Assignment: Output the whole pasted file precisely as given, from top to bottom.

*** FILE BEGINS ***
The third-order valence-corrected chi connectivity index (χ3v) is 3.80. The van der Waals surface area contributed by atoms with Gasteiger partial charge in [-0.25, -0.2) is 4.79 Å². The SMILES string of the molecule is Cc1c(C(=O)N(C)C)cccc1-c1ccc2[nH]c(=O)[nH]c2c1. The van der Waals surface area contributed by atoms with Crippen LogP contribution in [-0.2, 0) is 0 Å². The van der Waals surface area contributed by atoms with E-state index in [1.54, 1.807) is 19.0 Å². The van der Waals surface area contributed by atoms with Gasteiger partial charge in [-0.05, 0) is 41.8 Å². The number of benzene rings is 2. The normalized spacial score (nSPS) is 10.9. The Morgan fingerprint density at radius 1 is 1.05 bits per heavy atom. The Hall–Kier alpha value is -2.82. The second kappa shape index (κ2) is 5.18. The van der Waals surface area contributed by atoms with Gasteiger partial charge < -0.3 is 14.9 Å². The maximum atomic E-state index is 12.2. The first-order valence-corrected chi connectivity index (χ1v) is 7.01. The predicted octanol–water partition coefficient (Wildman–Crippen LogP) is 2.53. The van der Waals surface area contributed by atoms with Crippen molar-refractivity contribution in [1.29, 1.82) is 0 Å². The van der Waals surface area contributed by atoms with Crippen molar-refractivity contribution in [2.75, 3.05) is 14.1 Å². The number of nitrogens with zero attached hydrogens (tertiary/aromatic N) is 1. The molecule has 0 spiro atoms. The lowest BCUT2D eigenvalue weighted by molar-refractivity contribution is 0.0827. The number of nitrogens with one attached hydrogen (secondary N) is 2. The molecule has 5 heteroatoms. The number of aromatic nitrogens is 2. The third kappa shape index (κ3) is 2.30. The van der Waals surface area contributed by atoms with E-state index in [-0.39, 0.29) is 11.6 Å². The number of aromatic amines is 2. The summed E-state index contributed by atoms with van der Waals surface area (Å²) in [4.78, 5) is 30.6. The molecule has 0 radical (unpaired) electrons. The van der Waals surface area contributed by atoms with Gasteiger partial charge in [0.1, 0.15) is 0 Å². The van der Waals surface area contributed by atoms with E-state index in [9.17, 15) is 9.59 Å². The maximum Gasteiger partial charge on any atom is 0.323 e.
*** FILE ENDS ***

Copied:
The third-order valence-corrected chi connectivity index (χ3v) is 3.80. The van der Waals surface area contributed by atoms with Gasteiger partial charge in [-0.25, -0.2) is 4.79 Å². The SMILES string of the molecule is Cc1c(C(=O)N(C)C)cccc1-c1ccc2[nH]c(=O)[nH]c2c1. The van der Waals surface area contributed by atoms with Crippen LogP contribution in [-0.2, 0) is 0 Å². The van der Waals surface area contributed by atoms with E-state index in [1.54, 1.807) is 19.0 Å². The van der Waals surface area contributed by atoms with Gasteiger partial charge in [-0.05, 0) is 41.8 Å². The number of benzene rings is 2. The normalized spacial score (nSPS) is 10.9. The Morgan fingerprint density at radius 1 is 1.05 bits per heavy atom. The Hall–Kier alpha value is -2.82. The second kappa shape index (κ2) is 5.18. The van der Waals surface area contributed by atoms with Gasteiger partial charge < -0.3 is 14.9 Å². The maximum atomic E-state index is 12.2. The first-order valence-corrected chi connectivity index (χ1v) is 7.01. The predicted octanol–water partition coefficient (Wildman–Crippen LogP) is 2.53. The van der Waals surface area contributed by atoms with Crippen molar-refractivity contribution in [1.29, 1.82) is 0 Å². The van der Waals surface area contributed by atoms with Crippen molar-refractivity contribution in [2.75, 3.05) is 14.1 Å². The number of nitrogens with zero attached hydrogens (tertiary/aromatic N) is 1. The molecule has 0 spiro atoms. The lowest BCUT2D eigenvalue weighted by molar-refractivity contribution is 0.0827. The number of nitrogens with one attached hydrogen (secondary N) is 2. The molecule has 5 heteroatoms. The number of aromatic nitrogens is 2. The third kappa shape index (κ3) is 2.30. The van der Waals surface area contributed by atoms with E-state index in [-0.39, 0.29) is 11.6 Å². The number of aromatic amines is 2. The summed E-state index contributed by atoms with van der Waals surface area (Å²) in [4.78, 5) is 30.6. The molecule has 0 radical (unpaired) electrons. The van der Waals surface area contributed by atoms with Gasteiger partial charge in [0.1, 0.15) is 0 Å². The van der Waals surface area contributed by atoms with E-state index in [9.17, 15) is 9.59 Å². The maximum Gasteiger partial charge on any atom is 0.323 e.